The first thing in this chapter is a song you've heard.

Amazing grace, how sweet the sound
Could save a wretch like me,
Who once was lost, but now am found,
Was bound, but now am free.

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I've neglected to comment on one thread in this story. It's small, but it's thematically important. Offred's initial refusal to call the room she's boarded in hers. That's one bit of very small resistance that she can manage, as it's entirely internal. By not calling this room her own, not using the word "mine" in regards to it, she can deny the identity that makes that room her natural place.

But, the fact that it is so small is what makes this bit of resistance so difficult to keep up. It's a thought that you think without consciously choosing to use that word. So, in the previous chapter when she finds that the Commander was in that room, she's aware of the intrusion and aware that she referred to the room, entirely in her own mind, as "mine".

As a result, this chapter is all about "mine".
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This chapter is one in which we know it's a different day because there are different bodies hanging at The Wall. One of the bodies seems to be the priest or preacher of a different faith. Given bigotries that prevail even today, I would expect Gilead's wars to be especially fervent in their efforts to stamp out Catholicism.

Two other bodies are in Guardian uniforms and the signs hung around their necks state that they were killed for the crime of "Gender Treachery". By Offred's musings of how they might have been caught, we can take that phrase to refer to homosexuality. Today, we'd be more likely to consider the possibility that they were trans.

As a quick aside, my alternate-Gilead game wouldn't be that different from the Gilead we have. Today's religious right culture is filled with the possibilities of "fixing" gay people with "Reparitive Therapy". The Gilead that we have shows neither a sign of the presence of such programs nor a sign of its absence. I can readily believe that Gilead has such programs, but with little funding and, functionally, little value save as a carrot to hang before those accused of "Gender Treachery", to suggest that confessing and naming names would allow them to live and be "fixed".

But, such a program would be required to be very small, indeed, and with a readiness to execute those who haven't been sufficiently "cooperative". This would be a few tokens, enough to have somebody to present for propaganda purposes, not more than that. Reparations and forgiveness of crimes cannot be an element of how Gilead treats crime. Gilead needs executions far more than it needs crime-prevention.
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I've given some thought to how Bright fails as a meditation on racism and bigotry. I am not the only one to do so. For a far better explanation of the failures, please see Lindsay Ellis's video essay on the topic*. Or, you can also see the What Went Wrong installment on the movie from Wisecrack**. Both express failures of philosophy and Lindsay goes into the failures of world-building as well.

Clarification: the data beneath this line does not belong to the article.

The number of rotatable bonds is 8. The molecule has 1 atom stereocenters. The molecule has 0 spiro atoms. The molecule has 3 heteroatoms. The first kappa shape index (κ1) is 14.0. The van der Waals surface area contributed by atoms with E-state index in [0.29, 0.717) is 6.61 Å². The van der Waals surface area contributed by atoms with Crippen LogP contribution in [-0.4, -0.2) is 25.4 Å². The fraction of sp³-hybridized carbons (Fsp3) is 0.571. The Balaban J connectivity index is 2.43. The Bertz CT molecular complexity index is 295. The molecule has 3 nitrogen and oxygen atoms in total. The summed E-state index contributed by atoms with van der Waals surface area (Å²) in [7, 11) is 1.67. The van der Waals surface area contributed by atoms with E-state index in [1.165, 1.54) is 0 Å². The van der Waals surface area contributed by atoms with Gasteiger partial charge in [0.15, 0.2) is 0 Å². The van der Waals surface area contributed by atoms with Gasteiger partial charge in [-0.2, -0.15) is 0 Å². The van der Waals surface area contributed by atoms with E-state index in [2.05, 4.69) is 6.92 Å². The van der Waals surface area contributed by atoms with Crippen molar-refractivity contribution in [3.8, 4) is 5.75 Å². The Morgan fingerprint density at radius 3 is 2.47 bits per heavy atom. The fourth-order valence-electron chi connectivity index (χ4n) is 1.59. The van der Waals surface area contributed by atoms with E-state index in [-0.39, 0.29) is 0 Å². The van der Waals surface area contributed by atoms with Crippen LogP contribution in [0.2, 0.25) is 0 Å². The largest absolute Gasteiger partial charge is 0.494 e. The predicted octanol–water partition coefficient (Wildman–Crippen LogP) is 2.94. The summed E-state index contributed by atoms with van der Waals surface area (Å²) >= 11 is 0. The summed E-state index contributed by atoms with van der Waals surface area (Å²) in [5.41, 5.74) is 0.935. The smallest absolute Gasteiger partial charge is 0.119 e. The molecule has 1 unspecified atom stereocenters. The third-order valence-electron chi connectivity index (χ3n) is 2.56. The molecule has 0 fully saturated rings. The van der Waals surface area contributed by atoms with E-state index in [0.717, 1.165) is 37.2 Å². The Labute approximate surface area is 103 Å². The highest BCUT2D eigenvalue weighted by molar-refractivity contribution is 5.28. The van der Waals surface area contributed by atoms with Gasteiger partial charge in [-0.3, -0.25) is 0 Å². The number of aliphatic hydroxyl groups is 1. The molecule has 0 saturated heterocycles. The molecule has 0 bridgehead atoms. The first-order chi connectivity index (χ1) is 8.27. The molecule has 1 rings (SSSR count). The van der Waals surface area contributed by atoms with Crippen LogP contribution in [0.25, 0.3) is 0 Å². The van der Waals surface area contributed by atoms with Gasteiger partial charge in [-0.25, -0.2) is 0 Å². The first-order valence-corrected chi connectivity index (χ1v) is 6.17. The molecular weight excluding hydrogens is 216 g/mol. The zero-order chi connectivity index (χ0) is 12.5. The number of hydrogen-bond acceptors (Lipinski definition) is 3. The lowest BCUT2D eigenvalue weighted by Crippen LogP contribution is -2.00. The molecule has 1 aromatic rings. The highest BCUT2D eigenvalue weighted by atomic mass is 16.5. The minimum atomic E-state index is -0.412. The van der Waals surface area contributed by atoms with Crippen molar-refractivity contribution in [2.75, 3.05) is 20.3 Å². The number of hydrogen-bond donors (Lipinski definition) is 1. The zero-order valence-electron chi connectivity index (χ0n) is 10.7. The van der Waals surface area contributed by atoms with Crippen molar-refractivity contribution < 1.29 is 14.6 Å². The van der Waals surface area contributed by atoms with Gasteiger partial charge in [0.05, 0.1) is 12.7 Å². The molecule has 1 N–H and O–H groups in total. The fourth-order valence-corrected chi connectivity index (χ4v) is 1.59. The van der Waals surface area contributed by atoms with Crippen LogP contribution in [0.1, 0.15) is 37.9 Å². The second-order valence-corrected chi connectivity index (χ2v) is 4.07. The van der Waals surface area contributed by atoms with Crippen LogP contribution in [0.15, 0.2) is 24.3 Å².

For the purpose of having a world with different demographics to be subject of various kinds of prejudice, bigotry, social expectation, etc., I present a work of S. Andrew Swan. Dragons of the Cuyahoga
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I started this deconstruction with a side-project of examining ways that things would be different if the diverging timeline didn't happen during the 80s, when this book was written, but instead now. This chapter is the reason why, or at least a concept I now know was in this specific chapter.

Most of this chapter is flashback to an event in Offred's childhood in America. Her feminist mother took her to a public burning of pornography. She was even given a magazine to throw into the fire, but was too young to know what the pictures were and letting her actually see the pictures was a mistake quickly remedied. But, it was an incident of what was, at the time of the writing, a point of agreement between two unlikely allies.

One ally was, of course, the feminists. They (not all, of course) viewed pornography as essentially disrespectful and objectifying of women. It's worthy of note that they weren't as far off as all that. The culture at the time treated men as default (more so than today, I mean) and treated men as the only consumers of pornography. So, all pornography being built upon fantasy, the fantasies were aimed to men and, yes, were objectifying of women. More on this in a bit.

The other ally was conservative Christians. They viewed pornography as immoral sex, at least akin to premarital or extramarital sex. Or at least that was the stated reason. I'm of a less generous frame of mind when it comes to giving them the presumption of good faith as I've experience with a great deal of bad faith coming from those who both claim ownership of and then defend "the faith".
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Due to some details of my new job that aren't germain to this entry, I've been going around to a few places where I don't have control over the radio. At a couple places, they keep the radio to Country Music. I'll note that it's not my favored genre of music (and I'm not generally a music guy in the first place) and that's the limit of what I'll say, there.

So, I have to say it here. Country Music has changed.

Back in the late 80s and early 90s, when music was still mostly played on either cassette or record, there was still the Satanic Panic about evil messages when Rock&Roll was played backwards. As a result, there was a joke. "What do you get when you play a Country Western record backwards? You get your dog back, your house back, your wife back, your job back."

Country Music focused a great deal on things like small town (usually Southwestern) values and connecting to lower-income experience. That included music that dealt with loss of things like your job and your wife. It wasn't, by any means, limited to that. But, I'm seeing new limits... if nothing else in what gets repeated on the radio.